If you haven't used Pair Programming (PP) before but want to introduce it, there are two additional books you should read for background. They aren't textbooks for your class, but put PP into context. Extreme Programming Explained gives the complete context of PP in the agile development process. Pair Programming is one of the "small scale" practices of Agile Development - a personal practice, that is used in most agile methodologies.

The second book Pair Programming Illuminated focuses more on PP itself.

Since students may do much of their work outside your view, they need to be convinced that it gives them something or they won't use it. The alternatives seem too enticing to them (e.g. splitting the work...). So the classroom demo suggested here (points 3 and 4) is probably necessary: Techniques for encouraging pair programming.

The problem is that they already have programming habits and they will fall back on those in a pinch unless they see a compelling reason to do something different and develop new habits. The classroom demo can help with that. But you have to play navigator yourself, not just driver, in your demo.

The wisdom of the profession on PP is that the driver takes a microscopic view of the project at hand. If the navigator is behaving correctly he/she will take a broader view, thinking about how what the driver is doing fits into the whole of the app being developed. When you work alone you only get the micro view, which often enough leads you astray.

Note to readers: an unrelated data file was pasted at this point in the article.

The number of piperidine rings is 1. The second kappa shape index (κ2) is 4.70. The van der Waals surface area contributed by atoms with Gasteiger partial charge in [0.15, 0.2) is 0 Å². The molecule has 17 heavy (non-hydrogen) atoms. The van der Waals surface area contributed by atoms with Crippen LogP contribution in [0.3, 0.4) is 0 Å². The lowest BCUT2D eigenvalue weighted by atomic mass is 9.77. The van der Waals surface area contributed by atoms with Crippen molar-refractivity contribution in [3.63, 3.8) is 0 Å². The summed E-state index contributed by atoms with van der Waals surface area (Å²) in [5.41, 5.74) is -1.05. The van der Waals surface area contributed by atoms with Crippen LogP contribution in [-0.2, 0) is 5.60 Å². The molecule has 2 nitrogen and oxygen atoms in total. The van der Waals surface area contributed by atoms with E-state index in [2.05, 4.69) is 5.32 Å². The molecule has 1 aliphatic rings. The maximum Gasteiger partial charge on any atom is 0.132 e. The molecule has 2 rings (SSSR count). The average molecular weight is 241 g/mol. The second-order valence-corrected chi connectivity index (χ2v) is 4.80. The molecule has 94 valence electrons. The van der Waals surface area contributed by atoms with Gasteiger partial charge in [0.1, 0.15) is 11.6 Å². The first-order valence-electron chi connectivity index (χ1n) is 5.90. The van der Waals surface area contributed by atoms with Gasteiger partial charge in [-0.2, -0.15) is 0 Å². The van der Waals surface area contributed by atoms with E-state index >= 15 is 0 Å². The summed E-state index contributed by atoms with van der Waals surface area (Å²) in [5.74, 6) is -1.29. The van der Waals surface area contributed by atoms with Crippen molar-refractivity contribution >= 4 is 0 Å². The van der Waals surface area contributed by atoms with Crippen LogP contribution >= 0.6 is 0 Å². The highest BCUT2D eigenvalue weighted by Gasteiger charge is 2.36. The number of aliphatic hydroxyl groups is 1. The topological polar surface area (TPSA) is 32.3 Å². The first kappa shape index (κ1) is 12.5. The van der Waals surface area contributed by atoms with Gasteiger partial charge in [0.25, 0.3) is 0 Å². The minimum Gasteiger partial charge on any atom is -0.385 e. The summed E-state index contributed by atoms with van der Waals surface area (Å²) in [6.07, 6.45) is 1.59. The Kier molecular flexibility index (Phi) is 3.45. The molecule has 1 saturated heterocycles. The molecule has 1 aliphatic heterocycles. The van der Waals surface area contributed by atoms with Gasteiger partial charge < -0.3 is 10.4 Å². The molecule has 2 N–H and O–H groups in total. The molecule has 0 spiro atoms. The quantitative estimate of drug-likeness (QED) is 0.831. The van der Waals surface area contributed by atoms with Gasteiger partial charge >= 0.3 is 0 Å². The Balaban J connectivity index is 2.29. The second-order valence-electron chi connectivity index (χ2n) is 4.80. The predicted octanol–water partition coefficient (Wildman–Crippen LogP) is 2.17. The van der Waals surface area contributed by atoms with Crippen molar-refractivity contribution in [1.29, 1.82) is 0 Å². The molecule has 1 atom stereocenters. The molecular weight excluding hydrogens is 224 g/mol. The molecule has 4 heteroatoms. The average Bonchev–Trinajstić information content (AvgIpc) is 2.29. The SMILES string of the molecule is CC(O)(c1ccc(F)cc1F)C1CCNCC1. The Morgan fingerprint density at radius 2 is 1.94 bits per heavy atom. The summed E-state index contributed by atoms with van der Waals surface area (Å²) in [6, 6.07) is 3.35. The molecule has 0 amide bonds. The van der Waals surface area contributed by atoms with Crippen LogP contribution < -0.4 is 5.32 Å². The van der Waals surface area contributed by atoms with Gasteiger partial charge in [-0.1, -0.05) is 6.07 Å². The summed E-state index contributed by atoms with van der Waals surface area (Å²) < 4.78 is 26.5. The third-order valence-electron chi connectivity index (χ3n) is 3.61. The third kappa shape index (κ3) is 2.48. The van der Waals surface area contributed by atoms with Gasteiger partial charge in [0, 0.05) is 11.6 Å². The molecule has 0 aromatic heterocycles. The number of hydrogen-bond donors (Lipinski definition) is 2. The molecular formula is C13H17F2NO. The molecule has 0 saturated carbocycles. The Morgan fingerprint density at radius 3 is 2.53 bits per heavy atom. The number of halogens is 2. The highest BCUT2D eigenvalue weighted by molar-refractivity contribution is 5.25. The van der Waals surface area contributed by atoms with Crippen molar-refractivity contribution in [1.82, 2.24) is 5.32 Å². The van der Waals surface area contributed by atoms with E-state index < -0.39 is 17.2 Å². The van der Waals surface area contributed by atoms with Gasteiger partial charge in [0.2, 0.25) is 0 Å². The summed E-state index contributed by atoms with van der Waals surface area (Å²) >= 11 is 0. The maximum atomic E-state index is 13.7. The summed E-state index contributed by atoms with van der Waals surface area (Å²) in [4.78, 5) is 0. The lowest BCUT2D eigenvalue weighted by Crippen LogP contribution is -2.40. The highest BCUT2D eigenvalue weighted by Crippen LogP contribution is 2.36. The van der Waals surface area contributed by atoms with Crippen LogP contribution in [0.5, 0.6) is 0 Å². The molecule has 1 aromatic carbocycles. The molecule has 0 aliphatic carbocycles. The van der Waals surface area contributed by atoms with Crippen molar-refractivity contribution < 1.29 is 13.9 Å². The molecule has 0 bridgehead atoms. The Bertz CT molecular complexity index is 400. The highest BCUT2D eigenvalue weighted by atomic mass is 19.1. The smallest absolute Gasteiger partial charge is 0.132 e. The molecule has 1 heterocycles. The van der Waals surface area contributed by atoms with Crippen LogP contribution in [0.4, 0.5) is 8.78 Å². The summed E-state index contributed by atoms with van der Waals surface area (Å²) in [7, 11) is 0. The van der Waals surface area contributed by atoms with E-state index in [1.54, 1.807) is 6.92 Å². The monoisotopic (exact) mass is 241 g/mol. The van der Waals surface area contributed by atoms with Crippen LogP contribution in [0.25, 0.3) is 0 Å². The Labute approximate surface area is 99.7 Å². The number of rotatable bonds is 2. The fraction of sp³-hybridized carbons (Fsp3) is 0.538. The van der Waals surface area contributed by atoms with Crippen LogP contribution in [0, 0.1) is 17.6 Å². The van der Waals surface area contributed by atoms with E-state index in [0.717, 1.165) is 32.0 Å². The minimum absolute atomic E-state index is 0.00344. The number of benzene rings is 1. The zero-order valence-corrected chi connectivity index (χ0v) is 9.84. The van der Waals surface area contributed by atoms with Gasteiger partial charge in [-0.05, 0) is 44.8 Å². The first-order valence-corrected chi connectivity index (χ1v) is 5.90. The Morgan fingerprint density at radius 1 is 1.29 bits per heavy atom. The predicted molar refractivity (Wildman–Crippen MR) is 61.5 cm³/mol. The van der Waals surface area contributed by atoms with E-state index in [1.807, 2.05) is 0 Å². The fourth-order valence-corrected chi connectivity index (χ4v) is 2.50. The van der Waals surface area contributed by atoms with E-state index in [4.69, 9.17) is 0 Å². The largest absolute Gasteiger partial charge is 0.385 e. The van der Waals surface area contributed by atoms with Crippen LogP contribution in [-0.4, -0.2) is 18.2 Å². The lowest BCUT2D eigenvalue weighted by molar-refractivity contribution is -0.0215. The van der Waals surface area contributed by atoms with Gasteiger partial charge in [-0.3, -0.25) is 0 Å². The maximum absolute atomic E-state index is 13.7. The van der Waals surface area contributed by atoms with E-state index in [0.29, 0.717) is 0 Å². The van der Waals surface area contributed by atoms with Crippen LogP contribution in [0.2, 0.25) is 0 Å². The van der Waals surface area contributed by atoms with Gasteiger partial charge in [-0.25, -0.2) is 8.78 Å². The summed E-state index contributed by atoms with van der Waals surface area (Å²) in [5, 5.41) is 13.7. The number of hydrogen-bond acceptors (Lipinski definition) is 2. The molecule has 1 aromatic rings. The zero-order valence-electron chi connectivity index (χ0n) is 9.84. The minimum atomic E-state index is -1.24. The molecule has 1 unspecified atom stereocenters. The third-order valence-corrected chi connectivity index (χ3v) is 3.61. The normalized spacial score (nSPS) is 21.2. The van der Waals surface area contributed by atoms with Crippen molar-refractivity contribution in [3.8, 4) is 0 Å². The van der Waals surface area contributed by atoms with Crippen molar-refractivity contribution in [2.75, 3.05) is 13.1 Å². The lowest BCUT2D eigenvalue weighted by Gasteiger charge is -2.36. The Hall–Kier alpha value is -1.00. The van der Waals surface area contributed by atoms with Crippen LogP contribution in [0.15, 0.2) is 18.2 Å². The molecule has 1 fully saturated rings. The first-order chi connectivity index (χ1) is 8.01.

The navigator is not just an after the fact reviewer, but an active participant. That takes practice. This is the key to making PP productive. You have two minds on the problem and each has a slightly different perspective.

Another advantage is that single programmers often get stuck and have to think for a while about how to proceed. But two programmers seldom get stuck at exactly the same point. That is the time to switch roles. The navigator notices a change in the pace and, perhaps, takes over the driver role for a while.

I have a picture in my head of 10 programmers, each working alone in a cubicle, and each stuck on something, making no progress, but the person in the next cubicle having the key to continue.

Another good practice, if you are always using test first programming (TDD = Test Driven Development) is that one person writes a test, which fails. The other person builds enough of the app to make that test pass and then writes the next (failing) test. The first person takes over to make that test pass, etc. Back and Forth. Clockwork.

To understand when and why the driver and navigator roles should switch, think about what a solo programmer does quite naturally. You are programming and have been for a while. You are in the grove. Things are flowing. You are focused like a laser on your work. The solutions are coming naturally. And then... suddenly you hit an obstacle. The next thing isn't obvious. At that point, you naturally widen your focus and look at the wider picture. You eventually "get it" and move back in to continue. Or, perhaps, you take a break.